Railway Museum of San Angelo's 44 ton GE Switch Engine
From Fort Worth to Dallas Dart now repainted in Santa Fe Tiger Strip as 461
Builder Plate click to enlarge
Repainted and lettered in Santa Fe Tiger Stripes
If you have additional information or photos of this 44 ton engine
The GE 44-ton switcher is a 4-axle diesel locomotive built by General Electric between 1940 and 1956. It was designed for industrial and light switching duties, often replacing steam locomotives that had previously been assigned these chores. This locomotive's specific 44-short ton weight was directly related to one of the efficiencies the new diesel locomotives offered compared to their steam counterparts, reduced labor intensity. In the 1940s, the steam to diesel transition was in its infancy in North America, and railroad unions were trying to protect the locomotive fireman jobs that were redundant with diesel units. One measure taken to this end was a stipulation that locomotives weighing 90,000 pounds (41,000 kg) or more required a fireman in addition to an engineer. The 44-ton locomotive was born to skirt this requirement. Other manufacturers also built 44-ton switchers of center-cab configuration. 348 examples of this locomotive were built for North American railroads. Many remain in either in service, or in museums.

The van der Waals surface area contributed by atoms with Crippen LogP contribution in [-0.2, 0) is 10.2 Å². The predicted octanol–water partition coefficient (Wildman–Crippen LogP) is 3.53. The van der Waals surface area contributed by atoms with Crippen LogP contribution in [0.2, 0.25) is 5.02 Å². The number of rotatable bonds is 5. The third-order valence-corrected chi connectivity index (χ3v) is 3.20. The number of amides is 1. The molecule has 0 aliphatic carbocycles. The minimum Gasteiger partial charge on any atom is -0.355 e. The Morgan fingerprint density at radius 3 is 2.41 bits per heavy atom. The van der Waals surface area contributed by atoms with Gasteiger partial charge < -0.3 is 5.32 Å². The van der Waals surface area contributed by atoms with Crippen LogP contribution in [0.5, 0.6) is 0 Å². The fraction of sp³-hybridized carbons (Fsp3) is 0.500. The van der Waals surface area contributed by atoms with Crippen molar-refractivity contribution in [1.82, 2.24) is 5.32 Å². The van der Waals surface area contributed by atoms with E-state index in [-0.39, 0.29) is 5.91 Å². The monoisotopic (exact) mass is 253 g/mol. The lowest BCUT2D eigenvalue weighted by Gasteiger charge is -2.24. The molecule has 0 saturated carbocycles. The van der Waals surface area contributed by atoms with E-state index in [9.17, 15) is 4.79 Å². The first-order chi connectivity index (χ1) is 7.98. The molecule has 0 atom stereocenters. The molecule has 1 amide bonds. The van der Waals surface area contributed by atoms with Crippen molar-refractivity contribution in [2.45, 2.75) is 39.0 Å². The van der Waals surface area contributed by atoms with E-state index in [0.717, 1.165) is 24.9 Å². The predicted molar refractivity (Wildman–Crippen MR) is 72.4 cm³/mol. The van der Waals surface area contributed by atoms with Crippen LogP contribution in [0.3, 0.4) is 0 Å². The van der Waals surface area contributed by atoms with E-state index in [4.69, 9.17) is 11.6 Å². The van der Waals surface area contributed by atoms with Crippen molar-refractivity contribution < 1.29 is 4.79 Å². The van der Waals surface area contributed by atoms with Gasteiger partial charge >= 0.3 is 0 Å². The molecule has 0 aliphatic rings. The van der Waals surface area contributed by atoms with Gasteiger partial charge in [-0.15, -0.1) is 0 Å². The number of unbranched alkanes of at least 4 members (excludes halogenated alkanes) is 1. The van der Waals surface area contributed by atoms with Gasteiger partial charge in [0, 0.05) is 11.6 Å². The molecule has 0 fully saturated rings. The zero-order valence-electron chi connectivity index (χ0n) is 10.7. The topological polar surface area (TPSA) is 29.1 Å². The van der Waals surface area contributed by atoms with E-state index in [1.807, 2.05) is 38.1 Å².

The locomotives were available with a choice of prime movers. Most were built with a pair of Caterpillar Inc.'s D17000 V8 180 horsepower (134 kW) engines, but three other engines types were used. Nine were built with a pair of Hercules DFXD engines, and were sold to Chattanooga Traction (2) and Missouri Pacific Railroad and its subsidiaries (7). Ten were built with a pair of the slightly more powerful Buda 6DH1742, rated at 200 horsepower (150 kW) each. The last four locomotives built had Caterpillar D342 engines, and were sold to Canadian National Railways (3) and the Dansville and Mount Morris Railroad (1).
This Engine Started Its Career At Carswell AFB As USAF #31879